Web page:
Out of thin air—or of mythic consciousness—a Texas governor once plucked unhesitatingly the mot juste. The governor, Allan Shivers, who served back in the 1950’s, was indignant over some piece or other of legislative tomfoolery. As he saw it, the whole enterprise was downright “un-Texan.”

“Un-Texan.” Right there we had the nub of the matter. No deeper truth, no higher reality, needed to be fingered. The governor’s listeners were to understand that two standards informed political discourse and deliberation—one for Texans and another for everybody else. The Greeks, whose word for foreigner was “barbarian,” would doubtless have understood.

Texas is different, yes, when measured against the standards of Michigan, North Carolina, and South Dakota. Has any measure of uplift or social transformation ever been condemned as un-Carolinian? Un-Dakotan? In the federal union of states, Texas is distinct all right. It may be even more distinct than the legends suggest and all the more meritorious for that—at least from a certain philosophical vantage point.

I give fair warning: we are traversing here the countryside of myth. Step carefully. The Texas myth of real men in the wide open spaces is notoriously potent, engaging—and dangerous. Dangerous because it leads to exaggeration: the blam-blam, take-that-you-varmint kind. I never cease to be amazed—yes, even in this year of grace 1989—at how many non-Texans believe our state to be populated chiefly by cattlemen and oil barons. An informal survey I have conducted reveals that we have slightly more of these types than England has monocled earls who say “pip, pip.”

Mere statistical veracity is nevertheless not the point. The point is that nobody, however large his moneybags, leads Texans around by the nose or tells them what to think or how to think it. The standards, the norms, of Texas grow from the grassroots. Those roots may, and often do, yield wealth and power, but wealth and power are not permitted to overgrow the plot as a whole.

This is with the usual exceptions, carved out to accommodate human nature. Texans, like Kentuckians, Utahans, and Rhode Islanders, admire wealth; they enjoy driving big cars, shopping at Neiman-Marcus, and being photographed at fancy parties. But with admiration goes a certain skepticism about the importance of money in the great scheme of things.

The opinions of the rich do not receive automatic deference. Most Texas money, in an ever-changing economic climate, is new, or at best newish—40 or 50 years old. Joe Ed can recollect back when Jim Bob was dirt poor, and just because Jim has that fancy computer company now . . . well, you know what they say about here today, gone tomorrow. (Skepticism about wealth comes all the easier in the late 80’s, what with the collapse of a speculative real estate market that propelled to power some very sharp and very flashy operators.)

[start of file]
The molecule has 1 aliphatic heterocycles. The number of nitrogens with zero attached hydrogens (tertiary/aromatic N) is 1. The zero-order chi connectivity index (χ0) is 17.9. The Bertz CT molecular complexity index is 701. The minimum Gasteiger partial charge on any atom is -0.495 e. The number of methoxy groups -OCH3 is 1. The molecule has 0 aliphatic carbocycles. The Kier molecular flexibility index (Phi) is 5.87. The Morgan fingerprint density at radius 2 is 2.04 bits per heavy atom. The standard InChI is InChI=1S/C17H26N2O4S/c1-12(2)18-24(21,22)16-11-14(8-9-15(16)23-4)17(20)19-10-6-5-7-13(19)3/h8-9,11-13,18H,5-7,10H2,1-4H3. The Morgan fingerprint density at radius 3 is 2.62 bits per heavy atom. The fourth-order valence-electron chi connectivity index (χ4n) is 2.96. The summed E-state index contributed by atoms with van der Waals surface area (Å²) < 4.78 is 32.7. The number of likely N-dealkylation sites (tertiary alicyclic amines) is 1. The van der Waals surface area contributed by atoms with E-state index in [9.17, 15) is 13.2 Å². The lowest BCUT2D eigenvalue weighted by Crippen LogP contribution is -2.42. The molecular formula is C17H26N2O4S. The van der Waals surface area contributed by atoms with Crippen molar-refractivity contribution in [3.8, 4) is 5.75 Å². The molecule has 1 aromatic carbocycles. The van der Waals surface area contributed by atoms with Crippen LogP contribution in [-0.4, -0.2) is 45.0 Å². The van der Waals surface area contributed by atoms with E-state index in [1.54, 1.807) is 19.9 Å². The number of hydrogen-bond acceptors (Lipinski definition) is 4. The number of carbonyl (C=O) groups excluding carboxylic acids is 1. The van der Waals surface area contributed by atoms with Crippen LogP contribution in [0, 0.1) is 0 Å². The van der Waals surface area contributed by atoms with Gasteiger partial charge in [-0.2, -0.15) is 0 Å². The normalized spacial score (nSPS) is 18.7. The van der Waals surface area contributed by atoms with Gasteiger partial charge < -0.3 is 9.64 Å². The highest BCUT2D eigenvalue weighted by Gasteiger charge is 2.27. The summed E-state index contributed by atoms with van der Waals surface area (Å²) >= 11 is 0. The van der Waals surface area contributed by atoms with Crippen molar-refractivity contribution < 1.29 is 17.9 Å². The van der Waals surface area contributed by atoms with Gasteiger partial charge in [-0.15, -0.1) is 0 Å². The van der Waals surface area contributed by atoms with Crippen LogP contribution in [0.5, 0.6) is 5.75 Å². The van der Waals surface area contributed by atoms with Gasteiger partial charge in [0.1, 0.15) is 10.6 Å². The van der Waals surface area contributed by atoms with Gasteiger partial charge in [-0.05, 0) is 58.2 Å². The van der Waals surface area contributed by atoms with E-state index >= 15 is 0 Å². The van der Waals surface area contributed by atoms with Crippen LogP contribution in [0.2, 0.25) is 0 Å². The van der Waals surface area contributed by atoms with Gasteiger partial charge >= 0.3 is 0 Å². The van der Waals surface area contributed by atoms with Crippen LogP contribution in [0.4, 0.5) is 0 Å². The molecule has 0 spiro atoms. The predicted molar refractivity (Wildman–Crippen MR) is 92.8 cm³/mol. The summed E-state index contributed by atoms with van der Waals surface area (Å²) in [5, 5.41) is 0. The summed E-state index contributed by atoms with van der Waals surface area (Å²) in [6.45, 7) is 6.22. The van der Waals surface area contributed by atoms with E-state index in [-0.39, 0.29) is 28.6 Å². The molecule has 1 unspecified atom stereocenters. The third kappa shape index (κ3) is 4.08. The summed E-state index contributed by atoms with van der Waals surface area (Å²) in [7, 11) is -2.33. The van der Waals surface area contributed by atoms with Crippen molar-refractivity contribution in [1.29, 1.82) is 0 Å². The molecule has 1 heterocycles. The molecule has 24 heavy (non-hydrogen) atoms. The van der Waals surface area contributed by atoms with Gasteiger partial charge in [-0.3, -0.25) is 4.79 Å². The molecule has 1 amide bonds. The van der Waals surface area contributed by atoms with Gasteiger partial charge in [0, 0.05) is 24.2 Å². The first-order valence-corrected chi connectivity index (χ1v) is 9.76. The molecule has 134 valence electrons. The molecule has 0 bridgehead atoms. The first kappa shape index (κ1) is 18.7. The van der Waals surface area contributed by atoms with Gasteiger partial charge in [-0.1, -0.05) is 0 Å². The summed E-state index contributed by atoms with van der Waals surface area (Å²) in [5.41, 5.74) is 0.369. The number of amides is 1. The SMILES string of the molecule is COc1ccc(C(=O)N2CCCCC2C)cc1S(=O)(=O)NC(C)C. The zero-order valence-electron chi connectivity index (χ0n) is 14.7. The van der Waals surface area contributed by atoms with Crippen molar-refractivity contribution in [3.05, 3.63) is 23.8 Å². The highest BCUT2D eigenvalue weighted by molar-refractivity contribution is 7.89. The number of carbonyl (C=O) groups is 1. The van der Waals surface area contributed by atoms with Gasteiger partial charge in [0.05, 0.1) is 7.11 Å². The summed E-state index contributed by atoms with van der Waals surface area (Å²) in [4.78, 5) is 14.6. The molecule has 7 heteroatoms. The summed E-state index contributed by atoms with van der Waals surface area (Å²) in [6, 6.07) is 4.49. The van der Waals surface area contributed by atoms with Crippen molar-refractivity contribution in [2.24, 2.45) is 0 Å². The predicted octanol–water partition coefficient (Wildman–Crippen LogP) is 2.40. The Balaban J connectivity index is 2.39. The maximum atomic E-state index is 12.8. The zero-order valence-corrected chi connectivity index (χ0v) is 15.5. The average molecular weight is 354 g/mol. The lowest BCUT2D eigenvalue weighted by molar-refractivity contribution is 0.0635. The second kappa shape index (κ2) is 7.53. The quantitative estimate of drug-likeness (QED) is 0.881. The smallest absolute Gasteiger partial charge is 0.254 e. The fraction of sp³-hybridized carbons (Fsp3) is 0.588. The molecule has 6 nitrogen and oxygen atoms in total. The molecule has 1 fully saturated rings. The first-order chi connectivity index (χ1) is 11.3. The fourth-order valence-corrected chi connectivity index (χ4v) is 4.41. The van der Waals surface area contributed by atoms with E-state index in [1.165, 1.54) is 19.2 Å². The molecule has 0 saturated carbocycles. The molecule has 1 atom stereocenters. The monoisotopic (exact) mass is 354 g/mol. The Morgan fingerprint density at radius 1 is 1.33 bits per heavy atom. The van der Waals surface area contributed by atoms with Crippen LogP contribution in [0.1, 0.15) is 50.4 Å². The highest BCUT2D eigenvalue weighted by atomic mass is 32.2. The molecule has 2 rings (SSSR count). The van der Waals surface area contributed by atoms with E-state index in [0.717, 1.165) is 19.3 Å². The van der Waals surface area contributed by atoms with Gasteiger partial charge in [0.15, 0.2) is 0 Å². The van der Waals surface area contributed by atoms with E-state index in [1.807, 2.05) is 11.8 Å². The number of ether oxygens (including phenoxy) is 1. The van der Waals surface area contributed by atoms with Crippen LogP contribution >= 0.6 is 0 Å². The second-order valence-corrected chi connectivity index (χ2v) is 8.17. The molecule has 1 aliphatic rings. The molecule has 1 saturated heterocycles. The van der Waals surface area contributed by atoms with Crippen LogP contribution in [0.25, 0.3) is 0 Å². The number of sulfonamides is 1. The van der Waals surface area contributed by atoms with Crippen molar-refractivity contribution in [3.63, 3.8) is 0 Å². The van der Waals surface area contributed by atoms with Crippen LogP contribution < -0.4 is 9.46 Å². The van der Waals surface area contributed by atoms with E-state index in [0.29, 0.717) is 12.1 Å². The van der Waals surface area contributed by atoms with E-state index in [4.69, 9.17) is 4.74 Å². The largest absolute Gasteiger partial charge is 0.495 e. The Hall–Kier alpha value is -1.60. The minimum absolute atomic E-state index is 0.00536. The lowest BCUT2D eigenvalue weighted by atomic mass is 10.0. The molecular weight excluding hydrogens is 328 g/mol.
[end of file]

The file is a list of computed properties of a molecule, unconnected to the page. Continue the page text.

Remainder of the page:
Money and wealth are not the only measuring sticks, of course. There is also intellect. Intellectuals notoriously like telling other people what to think. In Texas they rarely get away with it. Here there is no aristocracy of brains any more than there is an aristocracy of cash.

This may sound more condescending than it is meant to sound. Texans are as bright and witty as people elsewhere. It merely happens they resist sitting openmouthed while others lay down the law. The law? They can figure that out for themselves. Texans need no intrusive interpreters.

The Baptists, whose creed is the noncreed of “every man his own priest,” have ever flourished in Texas. According to the 1980 census, Southern Baptists were three times more numerous than the Methodists; they outnumbered the Episcopalians, with their prayer books and bishops, 16 to 1. The gaps have no doubt widened since then.

No university of truly national stature can be found in Texas or has ever been found there. The main campus of the University of Texas, located in Austin, boasts particular departments that are first-rate; Rice University has a long tradition of excellence, particularly in science and mathematics; and Texas A&M University is ambitiously contending the yokel image of yore. But there are no Harvards in these here parts, or Stanfords; not even any Cal-Berkeleys or Michigan and Indiana U’s. There are no such-universities because Texans have not demanded there be.

The lack of demand frustrates Texas business leaders, who preach that a technological future requires a welltrained work force. (Note the appeal to practical, as opposed to abstractly intellectual, interests.) So far these leaders have failed to make a big impression on the public consciousness.

I do not see Texas grieving wholesale over the deficiency of world-famous centers of learning. Nor can it be all to the bad, casting a suspicious eye on intellectuals and the paraphernalia of intellectualdom. Texas has no great universities, but neither has it much susceptibility to professorial theories of angst and alienation and the duty of an intellectual caste to shepherd the lowing herd.